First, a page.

Definition of revue in English:

revue

noun

  • A light theatrical entertainment consisting of a series of short sketches, songs, and dances, typically dealing satirically with topical issues.

    • ‘Fitting them into what is perhaps less a musical than a revue allows him to cover and scorch greater ground, reaching as far back as the Kennedys and Nixon.’
    • ‘It's a very American piece, like a sketch show, a revue about love, dating, marriage, children, divorce, death, so we go from being eight to 80 in the show.’
    • ‘Take your pick from carol concerts with seasonal readings, Christmas revues, Dickensian productions of A Christmas Carol and Victorian music hall.’
    • ‘In what now seems the olden days, West End theatres, notably the Palladium, the Prince of Wales and even the Adelphi, used to run revues or present speciality acts like an American singer surrounded by dancers and back-up acts.’
    • ‘In many cases, well-qualified songs from musicals, operettas, vaudeville, and revues, as well as variety shows, music hall, and cafe concert, were recruited for use in cabarets.’
    • ‘In the last decade of his life, composers such as Irving Berlin and Jerome Kern often solicited his services to write the ballet scores for elaborate dance routines in their revues or shows.’
    • ‘Adding drama to the downtown scene are the melodramas and vaudeville revues presented at the Gaslighter Theater.’
    • ‘It also offered popular education and supplied entertainment which drew on theatre, the revues, music, and cinema.’
    • ‘The first evening's entertainment was a topless revue.’
    • ‘Members of the newly-formed Actors' Community Theatre will perform their revue, The Opening Act, from Thursday to Saturday.’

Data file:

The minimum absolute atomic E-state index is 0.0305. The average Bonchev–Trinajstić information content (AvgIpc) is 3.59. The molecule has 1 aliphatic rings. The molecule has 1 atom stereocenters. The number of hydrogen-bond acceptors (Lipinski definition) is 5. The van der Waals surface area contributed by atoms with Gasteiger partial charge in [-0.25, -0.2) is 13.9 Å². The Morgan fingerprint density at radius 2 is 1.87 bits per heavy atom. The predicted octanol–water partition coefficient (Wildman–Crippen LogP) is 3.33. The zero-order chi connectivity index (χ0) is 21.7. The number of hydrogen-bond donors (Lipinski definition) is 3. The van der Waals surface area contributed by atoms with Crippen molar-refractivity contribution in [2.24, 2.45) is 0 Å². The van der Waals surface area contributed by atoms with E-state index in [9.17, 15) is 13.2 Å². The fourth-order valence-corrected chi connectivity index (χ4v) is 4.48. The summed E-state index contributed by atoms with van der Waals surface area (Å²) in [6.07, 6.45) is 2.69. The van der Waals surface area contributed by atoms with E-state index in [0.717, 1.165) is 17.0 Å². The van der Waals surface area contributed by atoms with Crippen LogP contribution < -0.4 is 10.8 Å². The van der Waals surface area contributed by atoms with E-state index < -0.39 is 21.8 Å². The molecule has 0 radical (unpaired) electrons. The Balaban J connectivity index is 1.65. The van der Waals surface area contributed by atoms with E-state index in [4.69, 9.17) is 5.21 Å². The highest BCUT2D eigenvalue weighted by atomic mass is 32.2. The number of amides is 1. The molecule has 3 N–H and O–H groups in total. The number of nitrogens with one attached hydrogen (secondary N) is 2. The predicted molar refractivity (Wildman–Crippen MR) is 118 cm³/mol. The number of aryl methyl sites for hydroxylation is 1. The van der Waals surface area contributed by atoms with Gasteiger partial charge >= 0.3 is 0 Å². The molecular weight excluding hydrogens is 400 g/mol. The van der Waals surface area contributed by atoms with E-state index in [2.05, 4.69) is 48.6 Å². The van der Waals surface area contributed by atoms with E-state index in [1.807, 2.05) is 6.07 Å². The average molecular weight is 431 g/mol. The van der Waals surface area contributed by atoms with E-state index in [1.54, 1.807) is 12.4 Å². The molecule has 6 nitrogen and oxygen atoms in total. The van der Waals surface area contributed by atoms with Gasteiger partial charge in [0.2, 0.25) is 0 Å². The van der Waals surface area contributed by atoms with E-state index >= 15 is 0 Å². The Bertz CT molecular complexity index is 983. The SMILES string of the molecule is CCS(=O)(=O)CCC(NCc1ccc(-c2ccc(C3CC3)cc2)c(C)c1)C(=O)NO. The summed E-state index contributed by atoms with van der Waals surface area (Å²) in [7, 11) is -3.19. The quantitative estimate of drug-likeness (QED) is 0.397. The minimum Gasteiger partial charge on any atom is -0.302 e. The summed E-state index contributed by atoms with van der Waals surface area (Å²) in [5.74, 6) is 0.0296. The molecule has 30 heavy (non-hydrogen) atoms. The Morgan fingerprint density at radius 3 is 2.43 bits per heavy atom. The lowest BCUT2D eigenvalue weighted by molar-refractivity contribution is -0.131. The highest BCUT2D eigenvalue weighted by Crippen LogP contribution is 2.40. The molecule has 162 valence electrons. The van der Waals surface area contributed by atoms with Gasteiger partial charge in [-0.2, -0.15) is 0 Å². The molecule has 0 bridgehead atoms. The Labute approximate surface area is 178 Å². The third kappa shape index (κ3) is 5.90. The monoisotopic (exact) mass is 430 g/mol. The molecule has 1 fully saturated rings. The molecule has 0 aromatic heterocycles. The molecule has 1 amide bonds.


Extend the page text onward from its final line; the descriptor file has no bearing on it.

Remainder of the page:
• ‘Alongside his adult comedies and children's fantasies, he has co-written a host of musicals and revues, mainly with composer Paul Todd.’
    • ‘Anyone who has seen a revue of their sketches in Germany knows how deliriously funny their work can be.’
    • ‘Pinter's revue sketches have never been marginal doodles.’
    • ‘Turner, who had worked as an emcee for male dance revues before getting into television, admits that there's a world of difference between men ‘dancing’ for women and women ‘stripping’ for men.’
    • ‘It's a revue of songs written by Jerry Leiber and Mike Stoller, plus a few other collaborators.’
    • ‘Do not look here for wit, satire, or dazzling invention, in which the old-time revues abounded.’
    • ‘What Jim Henson created was more than just a musical revue performed by puppets, it was Saturday Night Live for the milk and cookies set.’
    • ‘The musical revue may have a place in the theatre, but it has a far cosier one in the kind of late-night club that has all but disappeared.’
    • ‘The Shuberts, theater owners and producers, offered a series of revues called Artists and Models.’
    • ‘Never having seen this Russian clown-show before, I was also struck by how much it resembled the revues of my youth.’

Origin

French, literally ‘review’.

Pronunciation

revue

/rɪˈvjuː/